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How to Survive a Power Outage

Updated on July 8, 2012

Top Four Ways to Survive a Power Outage

  • Understand family and food safety
  • Determine if you will stay or leave your house
  • Maintain quality of life
  • Be a good friend and neighbor

We have all had our power go out due to storms or any sort of bad weather. More than anything, lack of electricity in your house is a major nuisance. What becomes bigger than an annoyance is sustained lack of power. Anyone can tolerate a power outage for a couple of hours, but what if you were like us and on day eight of a power outage?

Hurricane like winds ripped through our Midwestern city toppling eighteen power lines on a busy street. As a result, we have been living without power for over a week.

How do you deal with a power outage?

Enjoy Grilling Out

Click thumbnail to view full-size
Son enjoying grilled cookie dough and thawing ice creamI love grilled (roasted) cauliflower!
Son enjoying grilled cookie dough and thawing ice cream
Son enjoying grilled cookie dough and thawing ice cream | Source
I love grilled (roasted) cauliflower!
I love grilled (roasted) cauliflower! | Source

Critical Food Safety

Without power:

  • A refrigerator will become unsafe when the temperature gauge reads greater than 40 degrees Fahrenheit.
  • Consider purchasing ice and keeping dairy products in a cooler.
  • A partially full freezer has twenty-four hours before food reaches a danger zone
  • A full freezer has forty-eight hours before food reaches a danger zone.
  • Try to limit or prevent opening refrigerators and freezers to contain as much cold air as possible.

Family and Food Safety

It is critical to triage the situation and understand how long your power could be out. Often when power outages are reported, estimates are given stating when power will be restored. Because our estimate was initially five to seven days, we needed to deal quickly with some critical items: temperature of the house and freezer and refrigerator items.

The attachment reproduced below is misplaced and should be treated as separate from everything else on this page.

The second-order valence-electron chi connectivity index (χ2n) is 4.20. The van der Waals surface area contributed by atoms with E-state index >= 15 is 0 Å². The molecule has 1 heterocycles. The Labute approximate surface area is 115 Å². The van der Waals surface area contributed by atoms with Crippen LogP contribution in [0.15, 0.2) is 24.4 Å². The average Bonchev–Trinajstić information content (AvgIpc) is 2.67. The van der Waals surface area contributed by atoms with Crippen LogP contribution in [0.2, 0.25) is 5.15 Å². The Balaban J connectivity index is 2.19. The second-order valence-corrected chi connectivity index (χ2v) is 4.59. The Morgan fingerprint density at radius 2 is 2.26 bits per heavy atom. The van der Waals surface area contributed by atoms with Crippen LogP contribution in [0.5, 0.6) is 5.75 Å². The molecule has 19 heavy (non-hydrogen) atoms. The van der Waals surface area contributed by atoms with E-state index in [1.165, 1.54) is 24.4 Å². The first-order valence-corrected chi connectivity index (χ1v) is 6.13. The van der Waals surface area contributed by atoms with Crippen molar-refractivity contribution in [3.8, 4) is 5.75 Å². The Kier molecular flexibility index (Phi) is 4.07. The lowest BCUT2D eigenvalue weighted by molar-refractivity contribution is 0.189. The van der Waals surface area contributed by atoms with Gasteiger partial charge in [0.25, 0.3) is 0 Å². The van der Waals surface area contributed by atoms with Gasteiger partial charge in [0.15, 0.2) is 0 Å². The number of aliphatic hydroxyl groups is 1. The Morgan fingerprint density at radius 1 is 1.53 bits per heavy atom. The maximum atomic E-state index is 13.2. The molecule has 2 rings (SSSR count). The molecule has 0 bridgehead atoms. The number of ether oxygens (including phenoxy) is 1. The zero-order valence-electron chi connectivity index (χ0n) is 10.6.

If you are anticipating successive days with a lack of power and you are elderly, have an infant, or have compromised health, you may want to consider temporary housing or a cooling station. Local churches and the American Red Cross offer cooling stations and shelters. Excessive heat or cold may not be suitable conditions for waiting out a power outage. Assess your situation and understand your family needs.

After evaluating our family situation, we moved on to our food. We purchase one quarter of a cow each year. Cooking all the meat was not an option and neither was losing our beef investment. We chose to immediately find a friend with power and freezer space.

We additionally needed to evaluate what food could be grilled and what we were willing to lose.

This power outage was a learning opportunity and that first afternoon we realized that the following items could be grilled:

  • Chicken nuggets and French fries
  • Cauliflower
  • Cookie Dough

We lined the grill with foil and the nuggets and fries turned out just like in the oven. The cauliflower was roasted and is now my new favorite was to prepare this vegetable. It was amazing. I kept the cookie dough in a block and the edges got a little brown. I had trouble getting it off the foil. I ended up with a pile of warm, cooked cookie on a plate. We topped it with thawing ice cream, passed out the forks and the kids went to town.

Once we knew that our food was safe, we had a chance to be adventurous. The kids had fun and what did we really have to lose?

What is your longest power outage?

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Where to Stay During a Power Outage

It was time for fight or flight. We do not have elderly, infants or anyone with compromised health in our family so we decided to wait out the outage. Due to a heat index of over 100 degrees Fahrenheit, many neighbors left and let us know of their departure.

If you decide to leave your home and sleep somewhere else during a power outage: